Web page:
Bolt Carrier Group Coatings: What’s the Difference? (4 Types)

So, you’re working on building or upgrading your AR-15. Everything is going great, until you are faced with one issue. Which coating is best for your bolt carrier group?

There are actually quite a few more options than most people realize. However, it can be pretty confusing trying to pick one of them. In this article, we will talk about some of the available coatings and the differences between them.

Bolt Carrier Group Coatings What’s the Difference

Bolt Carrier Group Coatings What’s the Difference

We will also make recommendations about when to use which coating.

Let’s take a look!

Phosphate Coating

We will start with the most common coating. Phosphate coating, also known as manganese phosphate coating, phosphating, and Parkerizing, is a pretty simple process. The bolt carrier group is placed in phosphoric acid and heated up to around 200 degrees Farenheit.

This coating is extremely common because it is inexpensive and durable. It is used in military rifles, which increases its popularity, but also guarantees its durability. Phosphate coated bolt carrier groups will be very resistant to heat, wear, and corrosion. They will usually be black in color.

However, it does have a few shortfalls. Phosphate coated bolt carrier groups have more friction, so they will require more lube to work well. They are also more difficult to clean.

Nickel Coatings

The next coating we will talk about is the various nickel coatings. These have a variety of names, some of which are nickel boron, nickel boron nitride, and NP3.

This process is slightly more difficult. It is accomplished through electroless nickel plating. Basically, there’s a chemical technique that deposits a layer of a nickel material on the metal of the bolt carrier group.

The result of this process is a bolt carrier group that has almost no friction. As a result, it doesn’t require much lube and is very easy to clean. They are also very sleek looking, as they are usually a shiny silver. However, the nickel coatings are not nearly as durable, and are more expensive than the phosphate coated ones.

Nitride Coatings

Nitride coatings, such as black nitride and Melonite, are very tough bolt carrier groups. This finish is accomplished through a process called ferritic nitrocarburizing. This process requires a pretty high level of chemical knowledge, but we will attempt to give you the down and dirty.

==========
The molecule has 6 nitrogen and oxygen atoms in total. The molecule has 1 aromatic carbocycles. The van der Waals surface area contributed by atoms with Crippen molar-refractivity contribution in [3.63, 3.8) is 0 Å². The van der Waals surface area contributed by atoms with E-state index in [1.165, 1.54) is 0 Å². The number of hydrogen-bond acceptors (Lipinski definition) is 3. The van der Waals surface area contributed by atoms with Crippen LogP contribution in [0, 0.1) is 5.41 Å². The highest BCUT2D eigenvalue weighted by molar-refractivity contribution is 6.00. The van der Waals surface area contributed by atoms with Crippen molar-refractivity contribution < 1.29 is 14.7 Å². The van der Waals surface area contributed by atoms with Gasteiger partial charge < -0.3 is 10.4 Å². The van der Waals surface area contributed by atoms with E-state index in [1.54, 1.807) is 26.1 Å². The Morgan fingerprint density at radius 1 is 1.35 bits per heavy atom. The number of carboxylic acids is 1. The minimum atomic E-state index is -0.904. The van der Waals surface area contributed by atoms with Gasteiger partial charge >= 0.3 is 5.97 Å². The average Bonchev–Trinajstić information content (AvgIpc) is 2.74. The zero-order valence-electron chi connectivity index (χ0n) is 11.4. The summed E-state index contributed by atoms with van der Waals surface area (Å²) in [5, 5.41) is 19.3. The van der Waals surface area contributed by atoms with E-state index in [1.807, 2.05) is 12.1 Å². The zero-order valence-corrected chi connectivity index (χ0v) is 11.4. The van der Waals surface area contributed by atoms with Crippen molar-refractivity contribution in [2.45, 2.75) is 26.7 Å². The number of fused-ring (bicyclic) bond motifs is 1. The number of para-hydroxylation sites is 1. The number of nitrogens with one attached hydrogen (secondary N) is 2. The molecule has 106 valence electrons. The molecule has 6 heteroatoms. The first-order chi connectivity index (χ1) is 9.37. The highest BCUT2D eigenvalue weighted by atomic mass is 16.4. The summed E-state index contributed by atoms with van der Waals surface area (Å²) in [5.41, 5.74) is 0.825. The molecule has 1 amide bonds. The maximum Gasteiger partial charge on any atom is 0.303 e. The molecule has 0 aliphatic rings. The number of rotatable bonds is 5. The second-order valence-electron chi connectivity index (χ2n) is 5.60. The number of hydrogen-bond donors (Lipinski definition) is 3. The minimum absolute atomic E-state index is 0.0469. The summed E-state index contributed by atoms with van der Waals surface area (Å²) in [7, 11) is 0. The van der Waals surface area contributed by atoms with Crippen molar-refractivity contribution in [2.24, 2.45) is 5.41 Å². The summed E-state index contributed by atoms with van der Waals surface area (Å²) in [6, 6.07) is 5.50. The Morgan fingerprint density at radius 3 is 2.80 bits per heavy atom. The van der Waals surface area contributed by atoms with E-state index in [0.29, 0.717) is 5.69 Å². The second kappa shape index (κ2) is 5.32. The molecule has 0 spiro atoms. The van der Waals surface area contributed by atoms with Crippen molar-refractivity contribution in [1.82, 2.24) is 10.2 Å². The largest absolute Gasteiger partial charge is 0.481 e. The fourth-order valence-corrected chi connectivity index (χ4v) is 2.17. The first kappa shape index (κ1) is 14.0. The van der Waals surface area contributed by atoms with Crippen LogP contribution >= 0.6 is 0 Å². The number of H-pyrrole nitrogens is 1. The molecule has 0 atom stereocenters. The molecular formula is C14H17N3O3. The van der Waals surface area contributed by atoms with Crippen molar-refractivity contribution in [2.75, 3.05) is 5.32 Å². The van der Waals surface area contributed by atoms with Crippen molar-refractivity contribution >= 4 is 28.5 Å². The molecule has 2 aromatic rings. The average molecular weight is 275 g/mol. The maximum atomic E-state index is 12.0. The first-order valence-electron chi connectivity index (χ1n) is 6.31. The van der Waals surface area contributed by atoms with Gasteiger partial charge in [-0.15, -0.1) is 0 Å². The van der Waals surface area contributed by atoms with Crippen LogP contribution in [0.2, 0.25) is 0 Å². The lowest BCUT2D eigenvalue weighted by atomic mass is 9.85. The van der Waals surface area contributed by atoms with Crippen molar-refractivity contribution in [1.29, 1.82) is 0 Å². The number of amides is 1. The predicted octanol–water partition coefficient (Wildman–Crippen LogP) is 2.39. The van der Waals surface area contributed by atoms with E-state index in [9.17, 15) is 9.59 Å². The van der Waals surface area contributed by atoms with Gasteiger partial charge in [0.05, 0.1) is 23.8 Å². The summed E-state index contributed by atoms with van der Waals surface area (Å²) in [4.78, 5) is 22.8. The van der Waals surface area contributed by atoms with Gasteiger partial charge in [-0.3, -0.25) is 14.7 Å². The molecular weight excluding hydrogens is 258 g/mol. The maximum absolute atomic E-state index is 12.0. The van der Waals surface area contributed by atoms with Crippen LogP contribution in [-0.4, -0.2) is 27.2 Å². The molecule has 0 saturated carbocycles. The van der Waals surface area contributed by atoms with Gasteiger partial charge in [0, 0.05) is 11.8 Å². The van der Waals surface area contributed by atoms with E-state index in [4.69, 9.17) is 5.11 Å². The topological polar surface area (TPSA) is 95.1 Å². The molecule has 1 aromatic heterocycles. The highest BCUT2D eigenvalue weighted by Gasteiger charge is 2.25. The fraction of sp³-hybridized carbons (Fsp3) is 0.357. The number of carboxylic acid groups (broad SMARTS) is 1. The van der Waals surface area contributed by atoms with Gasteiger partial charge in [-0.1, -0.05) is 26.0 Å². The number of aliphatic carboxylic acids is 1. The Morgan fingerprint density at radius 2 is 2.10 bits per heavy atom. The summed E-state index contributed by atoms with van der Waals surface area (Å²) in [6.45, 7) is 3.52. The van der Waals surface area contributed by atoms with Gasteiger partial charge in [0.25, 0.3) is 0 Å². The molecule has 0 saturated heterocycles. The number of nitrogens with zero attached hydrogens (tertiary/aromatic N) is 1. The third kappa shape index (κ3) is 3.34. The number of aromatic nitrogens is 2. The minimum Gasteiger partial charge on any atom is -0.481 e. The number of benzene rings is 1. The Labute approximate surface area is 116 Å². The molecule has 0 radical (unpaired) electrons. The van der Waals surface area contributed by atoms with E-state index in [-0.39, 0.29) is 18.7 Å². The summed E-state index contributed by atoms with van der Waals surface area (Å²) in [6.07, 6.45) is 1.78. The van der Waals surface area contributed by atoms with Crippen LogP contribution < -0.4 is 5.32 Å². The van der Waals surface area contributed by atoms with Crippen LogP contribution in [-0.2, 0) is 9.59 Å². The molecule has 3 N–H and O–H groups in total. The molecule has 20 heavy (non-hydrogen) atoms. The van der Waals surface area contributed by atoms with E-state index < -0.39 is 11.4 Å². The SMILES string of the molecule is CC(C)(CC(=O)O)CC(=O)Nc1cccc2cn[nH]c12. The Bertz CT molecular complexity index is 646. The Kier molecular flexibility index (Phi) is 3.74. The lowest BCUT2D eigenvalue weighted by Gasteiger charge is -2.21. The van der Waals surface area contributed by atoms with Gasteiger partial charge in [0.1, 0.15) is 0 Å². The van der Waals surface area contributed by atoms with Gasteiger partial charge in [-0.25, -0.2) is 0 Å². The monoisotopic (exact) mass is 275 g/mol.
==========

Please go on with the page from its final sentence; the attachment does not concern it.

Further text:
Basically, nitrogen and carbon are diffused into ferrous materials at an extremely high temperature. It requires a salt bath, but the metals undergo a reaction that creates multiple layers on the surface.

What you need to know is that nitride coated bolt carrier groups are extremely hard and durable. They are similar to phosphate coatings in terms of durability, but are slightly easier to clean.

Titanium Nitride

I know what you’re thinking. Isn’t titanium nitride a nitride coating? The answer is no. Just to make all of this even more confusing, titanium nitride is completely different than the other nitride coatings.

Titanium nitride coatings are created through a process called vapor deposition. Once again, this requires some chemical knowledge. Titanium is changed from a solid to a gas and reacted with nitrogen in a vacuum, which creates a very thin film.

A bolt carrier group that is coated with titanium nitride is gold in color, which is awesome. However, they are also very resistant to corrosion, and are extremely smooth. Similar to nickel coatings, titanium nitride is very easy to clean, and doesn’t require much lube. Also similar to nickel coatings, titanium nitride bolt carrier groups are pretty expensive. Titanium nitride is a better choice than nickel boron though, because it is much more durable.


For most applications, phosphate coated bolt carrier groups are a good choice. They are durable and dependable.

If you are looking for the best overall bolt carrier group, look for a titanium nitride one. However, if you ever might have to be concealed, such as in a tactical or home defense situation, you definitely want to look elsewhere, as the titanium nitride coated bolt carrier groups are a very shiny gold.

If you are building a show weapon, you probably want something that is nicer looking. In those circumstances, a titanium nitride or nickel coating is going to be your best bet.

Similarly, if you are looking for a coating that will not require much lube, titanium nitride and nickel coatings will be your best bet. Nickel will be less expensive, but less durable.

If you just want something tough and durable, check out the nitride coatings. They are very similar to phosphate coatings, but are easier to clean.

No matter which direction you choose, make sure you stick to quality brands. There may be cheaper options out there, but keep in mind that you usually get what you pay for.

Harvey Specter

"Sometimes hunting is the only thing that makes sense"

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